Additional variables are included in the models to control for possible confounding effects and to test certain mechanisms that might be important in explaining the association between ethnic diversity and social capital. On the individual level, I include the respondents’ age, gender, family status, children, education, monthly household income, and labor force status. On the municipality level, I include the percentage of inhabitants who are unemployed and the number of in- and out-moves to measure disadvantage and stability of the area.

To answer my first research question, regression models are computed in which only the independent and the dependent variable are included. I calculate two models for each dependent variable to look at the different influences of measuring ethnic diversity by percentage and fragmentation. I use linear, logistic, and ordered logit models depending on the characteristics of the dependent variable. All of these models are multilevel models with two or three specified levels. In a second step, I include control variables on the individual and then also on the municipality level to assess my second research question. My preliminary results only include Germans and no non-Germans.

My preliminary results show the following: First, there is no difference between using a percentage or fragmentation measure of ethnic diversity in Germany. All models show very similar results for the two variables. Second, using a squared diversity term in addition to the linear term does not yield any significant results. However, interestingly, using a categorical diversity term showed sometimes surprising significant results. This could mean that diversity is not necessarily linearly related to social capital, but rather there might be a threshold effect. This will be examined in future analyses. Third, the results show that different dimensions of social capital are differently related to diversity. While most of the dimensions do not show any relationship with diversity, some are positively related (generalized trust, trust in strangers) and some negatively (trust in acquaintances, membership in leisure organizations). And fourth, the preliminary results show that when controlling for individual and contextual control variables, diversity has no significant influence on any of the dimensions of social capital.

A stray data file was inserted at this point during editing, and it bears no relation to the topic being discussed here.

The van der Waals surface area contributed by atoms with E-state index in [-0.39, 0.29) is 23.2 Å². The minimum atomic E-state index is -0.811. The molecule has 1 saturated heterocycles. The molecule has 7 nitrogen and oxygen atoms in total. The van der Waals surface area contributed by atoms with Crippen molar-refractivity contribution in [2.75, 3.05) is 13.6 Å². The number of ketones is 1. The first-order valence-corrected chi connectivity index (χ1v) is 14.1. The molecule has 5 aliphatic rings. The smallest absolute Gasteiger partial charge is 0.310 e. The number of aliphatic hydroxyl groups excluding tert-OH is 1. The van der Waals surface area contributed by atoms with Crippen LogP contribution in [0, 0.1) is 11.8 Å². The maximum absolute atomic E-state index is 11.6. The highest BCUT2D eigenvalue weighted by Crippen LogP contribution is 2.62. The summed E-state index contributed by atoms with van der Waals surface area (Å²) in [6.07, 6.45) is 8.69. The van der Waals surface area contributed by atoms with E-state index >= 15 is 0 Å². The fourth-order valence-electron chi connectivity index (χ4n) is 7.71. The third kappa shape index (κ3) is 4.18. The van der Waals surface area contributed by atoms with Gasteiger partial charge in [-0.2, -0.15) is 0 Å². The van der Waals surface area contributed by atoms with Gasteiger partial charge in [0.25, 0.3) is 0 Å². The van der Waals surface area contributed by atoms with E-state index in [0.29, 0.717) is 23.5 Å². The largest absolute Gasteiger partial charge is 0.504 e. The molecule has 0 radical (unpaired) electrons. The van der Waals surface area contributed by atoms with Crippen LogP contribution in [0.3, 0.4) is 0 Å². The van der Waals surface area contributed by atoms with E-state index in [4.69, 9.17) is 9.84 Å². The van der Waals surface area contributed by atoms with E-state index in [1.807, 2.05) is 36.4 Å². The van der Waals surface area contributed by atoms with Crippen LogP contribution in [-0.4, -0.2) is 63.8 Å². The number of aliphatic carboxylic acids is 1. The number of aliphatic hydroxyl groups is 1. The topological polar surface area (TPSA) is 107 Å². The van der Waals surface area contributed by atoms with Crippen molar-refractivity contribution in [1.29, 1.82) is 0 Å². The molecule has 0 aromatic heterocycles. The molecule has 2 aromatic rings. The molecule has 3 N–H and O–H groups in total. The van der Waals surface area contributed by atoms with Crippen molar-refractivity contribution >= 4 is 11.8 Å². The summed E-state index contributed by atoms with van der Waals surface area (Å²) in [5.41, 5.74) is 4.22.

Presented in Session 1235: Posters